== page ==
Natural Bobtail

Quick Summary

Natural bobtail is a naturally occurring mutation in the T-box gene resulting in a shortened tail.

Pembroke Welsh Corgi displaying bobbed tail
Natural bobtail in a Pembroke Welsh Corgi

Phenotype: Dogs with natural bobtail have naturally bobbed (shortened) tails. Length of the bobbed tail is variable; some individuals may have nearly full-length tails while others may have virtually no tail.

Mode of Inheritance: Autosomal dominant

Alleles: N = Normal (no natural bobtail), BT = Natural bobtail

Breeds appropriate for testing: Australian Cattle Dog, Australian Shepherd, Austrian Pinscher, Bourbonnais Pointer (Braque du Bourbonnais), Brazilian Terrier, Brittany Spaniel, Catahoula Leopard Dog, Croatian Sheepdog, Danish/Swedish Farmdog, Jack Russell Terrier, Karelian Bear Dog, McNab, Mudi, Pembroke Welsh Corgi, Polish Lowland Sheepdog, Pyrenean Shepherd, Savoy Sheepdog, Schipperke, Spanish Waterdog, Swedish Vallhund

Explanation of Results:

  • Dogs with N/N genotype do not have this natural bobtail variant. They will most likely have normal length tails, though other genetic factors may affect tail length. They cannot transmit this natural bobtail variant to their offspring.
  • Dogs with N/BT genotype are expected to have a natural bobtail. They may transmit this natural bobtail variant to 50% of their offspring. Matings between two N/BT dogs are expected to produce 50% puppies with natural bobtail and 25% puppies with the embryonic lethal BT/BT genotype (an expected 25% reduction in litter size).
  • Dogs with BT/BT genotype are expected to terminate development in utero (embryonic lethal); this genotype is not expected to be seen in live dogs.
Price

$45 one test per animal
$65 two tests for coat color/fur type/bobtail (same animal)
$85 three tests for coat color/fur type/bobtail (same animal)
+ $15 each additional test if ordering more than three coat color/fur type/bobtail tests on the same animal

Additional Details

Jack Russell Terrier puppy with naturally bobbed tail
Natural bobtail in a 3-month-old Jack Russell Terrier puppy

Natural bobtail (NBT) is a naturally occurring mutation in the T-box gene resulting in a shortened tail. The mutation is inherited in an autosomal dominant fashion with both sexes being equally affected. This mode of inheritance means that presence of one copy of the mutant gene will produce the bobbed tail phenotype in males and females. The length of the bobbed tail is variable and under the influence of other as yet undetermined genetic factors that cause some NBT individuals to have nearly full-length tails while others may have virtually no tail. While heterozygous individuals (possessing one normal and one affected T gene) have shortened tails, data suggest that the homozygous condition (possessing two copies of the affected gene) is lethal in utero. Breeding of two carriers is predicted to produce 25% homozygous affected offspring thus a 25% reduction in litter size.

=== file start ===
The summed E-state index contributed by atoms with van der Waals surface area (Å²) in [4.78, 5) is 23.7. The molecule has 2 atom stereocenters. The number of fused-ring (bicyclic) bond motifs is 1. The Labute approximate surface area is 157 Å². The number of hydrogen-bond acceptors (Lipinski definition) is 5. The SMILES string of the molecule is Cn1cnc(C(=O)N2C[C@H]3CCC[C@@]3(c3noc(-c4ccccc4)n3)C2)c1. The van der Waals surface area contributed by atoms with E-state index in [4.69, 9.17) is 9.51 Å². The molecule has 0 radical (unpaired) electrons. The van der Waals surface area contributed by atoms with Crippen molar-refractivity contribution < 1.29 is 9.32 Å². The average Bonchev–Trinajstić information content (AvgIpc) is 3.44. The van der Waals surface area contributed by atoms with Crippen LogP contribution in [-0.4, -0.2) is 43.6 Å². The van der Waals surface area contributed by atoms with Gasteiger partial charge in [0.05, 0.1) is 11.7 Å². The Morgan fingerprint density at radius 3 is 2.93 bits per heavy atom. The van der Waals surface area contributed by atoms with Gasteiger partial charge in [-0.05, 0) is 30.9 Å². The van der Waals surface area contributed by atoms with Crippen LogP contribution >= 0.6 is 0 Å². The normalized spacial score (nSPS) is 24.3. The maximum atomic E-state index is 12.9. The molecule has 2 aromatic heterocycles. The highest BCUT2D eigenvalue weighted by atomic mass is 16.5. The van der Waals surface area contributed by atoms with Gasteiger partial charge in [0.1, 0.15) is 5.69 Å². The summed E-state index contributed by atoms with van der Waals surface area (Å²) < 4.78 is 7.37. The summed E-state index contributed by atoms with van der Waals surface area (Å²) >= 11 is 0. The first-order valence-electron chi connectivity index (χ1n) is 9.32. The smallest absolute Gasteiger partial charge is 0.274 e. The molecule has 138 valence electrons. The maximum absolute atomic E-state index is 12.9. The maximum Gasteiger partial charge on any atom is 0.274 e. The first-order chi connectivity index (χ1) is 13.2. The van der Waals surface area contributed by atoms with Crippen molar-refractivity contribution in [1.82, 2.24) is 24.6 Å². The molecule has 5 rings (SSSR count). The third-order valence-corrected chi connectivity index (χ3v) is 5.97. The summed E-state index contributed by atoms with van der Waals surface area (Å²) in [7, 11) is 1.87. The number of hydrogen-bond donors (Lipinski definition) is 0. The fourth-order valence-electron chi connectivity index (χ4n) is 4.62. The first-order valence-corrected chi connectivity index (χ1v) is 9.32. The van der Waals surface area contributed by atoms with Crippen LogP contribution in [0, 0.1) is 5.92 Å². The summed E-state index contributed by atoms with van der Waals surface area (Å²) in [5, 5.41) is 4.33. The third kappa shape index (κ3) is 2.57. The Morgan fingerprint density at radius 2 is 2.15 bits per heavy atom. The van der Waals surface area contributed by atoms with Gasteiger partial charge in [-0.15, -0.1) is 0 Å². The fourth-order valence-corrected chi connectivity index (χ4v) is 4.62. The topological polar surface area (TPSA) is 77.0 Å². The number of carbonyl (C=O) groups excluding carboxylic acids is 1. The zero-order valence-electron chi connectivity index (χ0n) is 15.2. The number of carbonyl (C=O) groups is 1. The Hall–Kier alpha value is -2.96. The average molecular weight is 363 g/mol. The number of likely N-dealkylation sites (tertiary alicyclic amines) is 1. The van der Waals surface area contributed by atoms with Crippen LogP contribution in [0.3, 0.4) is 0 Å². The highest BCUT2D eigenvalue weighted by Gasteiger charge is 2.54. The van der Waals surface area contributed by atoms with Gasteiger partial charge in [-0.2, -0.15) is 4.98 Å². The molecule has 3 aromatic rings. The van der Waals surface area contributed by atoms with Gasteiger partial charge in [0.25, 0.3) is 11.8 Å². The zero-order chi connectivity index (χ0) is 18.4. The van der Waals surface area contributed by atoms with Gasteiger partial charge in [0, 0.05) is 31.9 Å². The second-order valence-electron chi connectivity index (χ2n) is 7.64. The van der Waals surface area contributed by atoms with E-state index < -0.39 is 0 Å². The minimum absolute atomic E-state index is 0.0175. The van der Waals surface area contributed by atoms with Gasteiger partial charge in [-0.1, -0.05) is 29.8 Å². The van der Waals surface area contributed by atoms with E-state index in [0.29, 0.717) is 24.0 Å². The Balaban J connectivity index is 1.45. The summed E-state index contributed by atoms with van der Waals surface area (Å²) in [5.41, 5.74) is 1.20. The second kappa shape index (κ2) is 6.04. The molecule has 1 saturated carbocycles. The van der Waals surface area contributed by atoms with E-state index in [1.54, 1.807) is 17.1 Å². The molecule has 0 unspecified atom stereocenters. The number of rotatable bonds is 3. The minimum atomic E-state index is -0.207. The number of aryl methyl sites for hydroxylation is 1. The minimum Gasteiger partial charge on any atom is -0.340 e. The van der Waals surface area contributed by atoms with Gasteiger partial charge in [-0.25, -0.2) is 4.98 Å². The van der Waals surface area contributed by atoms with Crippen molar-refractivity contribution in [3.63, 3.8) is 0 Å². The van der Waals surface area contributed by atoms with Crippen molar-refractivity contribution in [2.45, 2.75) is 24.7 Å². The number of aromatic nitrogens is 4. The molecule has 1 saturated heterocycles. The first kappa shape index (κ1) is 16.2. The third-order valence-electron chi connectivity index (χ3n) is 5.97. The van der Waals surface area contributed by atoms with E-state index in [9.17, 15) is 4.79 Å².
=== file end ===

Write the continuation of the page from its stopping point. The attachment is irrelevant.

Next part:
Genetic testing is recommended to verify and validate the natural bobtail status of dogs, especially if docking is allowed, and to help with breeding pair selection to eliminate the risk of reduced litter size. Testing for Natural Bobtail assists owners and breeders in identifying dogs that have this trait.

Turnaround Time
2-6 business days

Species

Dog

Type of Test

Results Reported As
Test Result Natural Bobtail
N/N Normal. No copies of the NBT mutation.
N/BT Natural bobtail. 1 copy of the NBT mutation.
BT/BT Natural bobtail. 2 copies of the NBT mutation.*

* Result unlikely to occur for live dogs; NBT is considered a homozygous lethal in utero.

References

Haworth, K., Putt, W., Cattanach, B., Breen, M., Binns, M., Lingaas, F., & Edwards, Y.H. (2001). Canine homolog of the T-box transcription factor T; failure of the protein to bind to its DNA target leads to a short-tail phenotype. Mammalian Genome, 12(3), 212-218. doi: 10.1007/s003350010253

Hytönen, M.K., Grall, A., Hédan, B., Dréano, S., Seguin, S.J., Delattre, D., Thomas, A., Galibert, F., Paulin, L., Lohi, H., Sainio, K., & André, C. (2009). Ancestral T-box mutation is present in many, but not all, short-tailed dog breeds. Journal of Heredity, 100(2), 236-240. doi: 10.1093/jhered/esn085